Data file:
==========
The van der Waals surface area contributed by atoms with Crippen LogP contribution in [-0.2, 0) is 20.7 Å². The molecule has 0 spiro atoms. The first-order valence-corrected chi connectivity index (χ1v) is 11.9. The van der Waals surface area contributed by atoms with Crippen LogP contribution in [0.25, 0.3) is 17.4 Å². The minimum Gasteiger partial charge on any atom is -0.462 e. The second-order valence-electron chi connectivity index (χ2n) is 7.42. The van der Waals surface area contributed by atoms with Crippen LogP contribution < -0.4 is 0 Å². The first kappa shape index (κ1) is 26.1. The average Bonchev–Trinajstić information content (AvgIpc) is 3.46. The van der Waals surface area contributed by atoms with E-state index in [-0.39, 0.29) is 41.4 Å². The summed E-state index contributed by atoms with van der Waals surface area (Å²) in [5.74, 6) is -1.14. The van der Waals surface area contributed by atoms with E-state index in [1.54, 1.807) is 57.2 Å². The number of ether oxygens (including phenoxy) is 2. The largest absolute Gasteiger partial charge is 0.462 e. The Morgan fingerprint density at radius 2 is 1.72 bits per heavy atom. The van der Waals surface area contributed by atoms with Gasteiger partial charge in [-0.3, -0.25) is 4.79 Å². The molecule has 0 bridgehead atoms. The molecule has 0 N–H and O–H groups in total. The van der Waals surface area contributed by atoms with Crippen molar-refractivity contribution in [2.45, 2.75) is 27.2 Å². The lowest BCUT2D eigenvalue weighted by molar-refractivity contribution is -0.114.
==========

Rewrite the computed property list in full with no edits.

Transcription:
The van der Waals surface area contributed by atoms with Crippen LogP contribution in [-0.2, 0) is 20.7 Å². The molecule has 0 spiro atoms. The first-order valence-corrected chi connectivity index (χ1v) is 11.9. The van der Waals surface area contributed by atoms with Crippen LogP contribution in [0.25, 0.3) is 17.4 Å². The minimum Gasteiger partial charge on any atom is -0.462 e. The second-order valence-electron chi connectivity index (χ2n) is 7.42. The van der Waals surface area contributed by atoms with Crippen LogP contribution < -0.4 is 0 Å². The first kappa shape index (κ1) is 26.1. The average Bonchev–Trinajstić information content (AvgIpc) is 3.46. The van der Waals surface area contributed by atoms with E-state index in [-0.39, 0.29) is 41.4 Å². The summed E-state index contributed by atoms with van der Waals surface area (Å²) in [5.74, 6) is -1.14. The van der Waals surface area contributed by atoms with E-state index in [1.54, 1.807) is 57.2 Å². The number of ether oxygens (including phenoxy) is 2. The largest absolute Gasteiger partial charge is 0.462 e. The Morgan fingerprint density at radius 2 is 1.72 bits per heavy atom. The van der Waals surface area contributed by atoms with Gasteiger partial charge in [-0.3, -0.25) is 4.79 Å². The molecule has 0 bridgehead atoms. The molecule has 0 N–H and O–H groups in total. The van der Waals surface area contributed by atoms with Crippen molar-refractivity contribution in [2.45, 2.75) is 27.2 Å². The lowest BCUT2D eigenvalue weighted by molar-refractivity contribution is -0.114.